Internships in High Demand Fields – $30 million over two years for an Industrial Research Assistance program, which will fund science internships in small and medium sized enterprises. $10 million over two years will be administered by the Youth Employment Strategy. In total, this will employ 1,500 post-secondary graduates each year for two years. This is largely ineffective spending, as it is focused on high demand science and tech fields where post graduates have been more successful finding work compared to other young workers.
Supporting paid internships in small and medium sized businesses by reallocating existing Youth Employment Strategy funds of $15 million per year, to fund a maximum of 1,000 internships for recent post-secondary graduates.
Eliminating Vehicles from Canada Student Loan Assessment – There is currently a $5,000 exemption limit for vehicles when students list their assets on a Federal Student Loan Application. Students will no longer have to list the value of their vehicle, at an expected annual cost of $7.8 million per year. This claims to be aimed at rural students, but mostly benefits wealthier students.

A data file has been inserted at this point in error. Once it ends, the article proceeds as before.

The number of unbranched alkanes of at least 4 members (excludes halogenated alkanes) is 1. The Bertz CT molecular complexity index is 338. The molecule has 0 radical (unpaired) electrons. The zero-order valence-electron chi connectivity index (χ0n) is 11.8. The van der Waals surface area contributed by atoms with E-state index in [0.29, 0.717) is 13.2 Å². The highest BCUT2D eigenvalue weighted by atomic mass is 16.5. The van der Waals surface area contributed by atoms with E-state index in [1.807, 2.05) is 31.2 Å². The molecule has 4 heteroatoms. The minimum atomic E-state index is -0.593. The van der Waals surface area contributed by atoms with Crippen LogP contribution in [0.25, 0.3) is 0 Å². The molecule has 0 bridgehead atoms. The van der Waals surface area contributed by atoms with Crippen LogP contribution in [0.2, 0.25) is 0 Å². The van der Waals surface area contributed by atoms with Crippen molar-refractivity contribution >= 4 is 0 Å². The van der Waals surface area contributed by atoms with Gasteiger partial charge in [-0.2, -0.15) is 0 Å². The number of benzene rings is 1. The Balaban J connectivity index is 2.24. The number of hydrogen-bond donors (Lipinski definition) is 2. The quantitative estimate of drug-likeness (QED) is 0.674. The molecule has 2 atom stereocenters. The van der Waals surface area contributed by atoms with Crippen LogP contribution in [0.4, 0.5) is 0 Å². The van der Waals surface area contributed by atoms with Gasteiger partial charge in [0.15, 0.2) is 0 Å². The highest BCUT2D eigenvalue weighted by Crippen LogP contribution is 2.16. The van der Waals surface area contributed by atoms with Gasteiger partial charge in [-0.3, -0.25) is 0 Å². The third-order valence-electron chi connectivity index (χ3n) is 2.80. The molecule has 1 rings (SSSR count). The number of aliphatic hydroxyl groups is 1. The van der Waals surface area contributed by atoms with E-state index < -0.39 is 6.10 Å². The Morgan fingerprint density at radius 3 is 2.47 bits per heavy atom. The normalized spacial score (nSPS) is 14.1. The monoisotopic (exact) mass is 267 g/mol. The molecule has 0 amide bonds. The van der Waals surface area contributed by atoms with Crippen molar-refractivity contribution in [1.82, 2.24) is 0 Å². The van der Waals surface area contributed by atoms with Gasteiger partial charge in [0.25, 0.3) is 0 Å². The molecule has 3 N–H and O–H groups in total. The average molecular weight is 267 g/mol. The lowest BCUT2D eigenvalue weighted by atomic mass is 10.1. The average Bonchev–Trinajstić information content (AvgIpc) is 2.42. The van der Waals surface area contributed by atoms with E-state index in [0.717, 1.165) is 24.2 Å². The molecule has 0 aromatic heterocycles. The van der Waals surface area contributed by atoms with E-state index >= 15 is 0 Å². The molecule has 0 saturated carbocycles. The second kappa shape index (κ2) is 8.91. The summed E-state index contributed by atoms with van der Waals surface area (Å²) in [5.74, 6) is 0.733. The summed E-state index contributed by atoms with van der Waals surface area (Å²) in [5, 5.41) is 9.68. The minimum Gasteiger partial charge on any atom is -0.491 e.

A Missed Opportunity
The budget is a matter of choice. Clearly, the choices presented today confirm that the federal government does not want to take advantage of its current fiscal position to invest in productivity, training, and helping to create good jobs while ensuring Canadian workers’ income security today and in years to come.
This budget stays the course – a course that is undeniably the wrong course for Canada. This budget mostly re-allocates spending, rather than making new investments where they are critically needed. A grab bag of boutique measures and unproductive corporate tax cuts are paid for with continued austerity. This is not a budget that will help create jobs for workers of any age in 2014.
Angella MacEwen is a Senior Economist at Canadian Labour Congress, a Broadbent Institute Fellow, and a Research Associate at the Canadian Centre for Policy Alternatives